By Anna Irrera
NEW YORK (Reuters) – Wall Street’s main regulator warned on Wednesday that celebrities or other individuals may be breaking U.S. securities law when promoting investments in initial coin offerings (ICOs), a means for companies to raise funds online.
ICOs have become an increasingly popular fundraising mechanism for young technology companies, enabling them to quickly raise millions of dollars by creating and selling digital coins online such as bitcoin with little regulatory oversight.
Over the past few months some projects have received endorsements on social media by celebrities including hotel heiress Paris Hilton, boxer Floyd Mayweather and rapper The Game.
But the U.S. Securities and Exchange Commission said that endorsements may be unlawful if the coins are considered securities and the celebrities do not “disclose the nature, scope, and amount of compensation received in exchange for the promotion.”
“A failure to disclose this information is a violation of the anti-touting provisions of the federal securities laws,” the SEC’s Enforcement Division and Office of Compliance Inspections and Examinations said in a joint statement.
Promoters may also be liable for possible violations of anti-fraud rules and for acting as unregistered brokers, the statement added.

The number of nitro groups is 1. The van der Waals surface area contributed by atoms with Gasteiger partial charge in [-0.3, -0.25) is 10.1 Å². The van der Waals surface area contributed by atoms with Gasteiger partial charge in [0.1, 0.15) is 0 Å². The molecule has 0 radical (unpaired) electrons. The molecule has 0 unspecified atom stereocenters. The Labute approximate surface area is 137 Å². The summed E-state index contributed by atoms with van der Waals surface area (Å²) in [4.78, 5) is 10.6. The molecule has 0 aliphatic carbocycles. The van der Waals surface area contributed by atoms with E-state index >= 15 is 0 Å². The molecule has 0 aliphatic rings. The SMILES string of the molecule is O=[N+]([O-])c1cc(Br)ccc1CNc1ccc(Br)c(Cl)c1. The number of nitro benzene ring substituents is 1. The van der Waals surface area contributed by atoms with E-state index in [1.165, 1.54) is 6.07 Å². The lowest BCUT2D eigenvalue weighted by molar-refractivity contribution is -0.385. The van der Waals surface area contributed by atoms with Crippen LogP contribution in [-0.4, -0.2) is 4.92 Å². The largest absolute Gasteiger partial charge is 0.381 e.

“The SEC will continue to focus on these types of promotions to protect investors and to ensure compliance with the securities laws,” the SEC said.
The SEC’s notice is the latest warning by a global financial regulator on ICOs, which may make companies and individuals involved in the fundraising schemes more cautious.
ICOs have raised $2.2 billion from January to September, according to data provider Novum Insights.
In July the SEC said that some of the coins may be considered securities subject to federal rules and obligations. The assessment also involves examining the reasonable expectation of participants in ICOs.
Authorities in Switzerland, Birtain and Malaysia have also issued warnings on the risks associated with ICOs, while regulators in China and South Korea have banned them.
(Reporting by Anna Irrera; Editing by Sandra Maler)